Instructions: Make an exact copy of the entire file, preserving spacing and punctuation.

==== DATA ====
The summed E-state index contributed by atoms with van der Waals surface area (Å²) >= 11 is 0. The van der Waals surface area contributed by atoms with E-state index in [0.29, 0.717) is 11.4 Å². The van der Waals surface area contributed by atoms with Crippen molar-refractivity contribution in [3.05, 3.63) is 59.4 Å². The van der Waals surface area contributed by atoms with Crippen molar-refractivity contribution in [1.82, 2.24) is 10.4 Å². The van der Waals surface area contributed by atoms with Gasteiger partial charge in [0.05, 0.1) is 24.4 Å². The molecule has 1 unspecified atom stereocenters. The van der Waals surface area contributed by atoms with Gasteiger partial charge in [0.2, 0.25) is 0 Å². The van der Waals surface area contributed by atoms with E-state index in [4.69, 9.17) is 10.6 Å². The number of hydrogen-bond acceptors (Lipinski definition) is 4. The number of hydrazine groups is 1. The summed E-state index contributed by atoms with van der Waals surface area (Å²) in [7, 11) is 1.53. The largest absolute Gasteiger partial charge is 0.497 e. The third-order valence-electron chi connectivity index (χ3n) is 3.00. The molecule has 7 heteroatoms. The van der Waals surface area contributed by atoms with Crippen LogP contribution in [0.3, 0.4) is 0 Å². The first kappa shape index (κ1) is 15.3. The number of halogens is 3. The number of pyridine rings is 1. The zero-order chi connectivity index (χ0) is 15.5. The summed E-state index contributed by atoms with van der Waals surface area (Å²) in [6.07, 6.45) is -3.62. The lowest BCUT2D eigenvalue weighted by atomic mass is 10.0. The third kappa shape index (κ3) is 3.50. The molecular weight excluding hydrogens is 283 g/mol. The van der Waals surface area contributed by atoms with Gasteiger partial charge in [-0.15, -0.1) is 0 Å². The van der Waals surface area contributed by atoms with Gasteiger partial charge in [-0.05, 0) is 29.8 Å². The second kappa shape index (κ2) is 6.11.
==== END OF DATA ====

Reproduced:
The summed E-state index contributed by atoms with van der Waals surface area (Å²) >= 11 is 0. The van der Waals surface area contributed by atoms with E-state index in [0.29, 0.717) is 11.4 Å². The van der Waals surface area contributed by atoms with Crippen molar-refractivity contribution in [3.05, 3.63) is 59.4 Å². The van der Waals surface area contributed by atoms with Crippen molar-refractivity contribution in [1.82, 2.24) is 10.4 Å². The van der Waals surface area contributed by atoms with Gasteiger partial charge in [0.05, 0.1) is 24.4 Å². The molecule has 1 unspecified atom stereocenters. The van der Waals surface area contributed by atoms with Gasteiger partial charge in [0.2, 0.25) is 0 Å². The van der Waals surface area contributed by atoms with E-state index in [4.69, 9.17) is 10.6 Å². The number of hydrogen-bond acceptors (Lipinski definition) is 4. The number of hydrazine groups is 1. The summed E-state index contributed by atoms with van der Waals surface area (Å²) in [7, 11) is 1.53. The largest absolute Gasteiger partial charge is 0.497 e. The third-order valence-electron chi connectivity index (χ3n) is 3.00. The molecule has 7 heteroatoms. The van der Waals surface area contributed by atoms with Crippen LogP contribution in [0.3, 0.4) is 0 Å². The first kappa shape index (κ1) is 15.3. The number of halogens is 3. The number of pyridine rings is 1. The zero-order chi connectivity index (χ0) is 15.5. The summed E-state index contributed by atoms with van der Waals surface area (Å²) in [6.07, 6.45) is -3.62. The lowest BCUT2D eigenvalue weighted by atomic mass is 10.0. The third kappa shape index (κ3) is 3.50. The molecular weight excluding hydrogens is 283 g/mol. The van der Waals surface area contributed by atoms with Gasteiger partial charge in [-0.15, -0.1) is 0 Å². The van der Waals surface area contributed by atoms with Gasteiger partial charge in [-0.05, 0) is 29.8 Å². The second kappa shape index (κ2) is 6.11.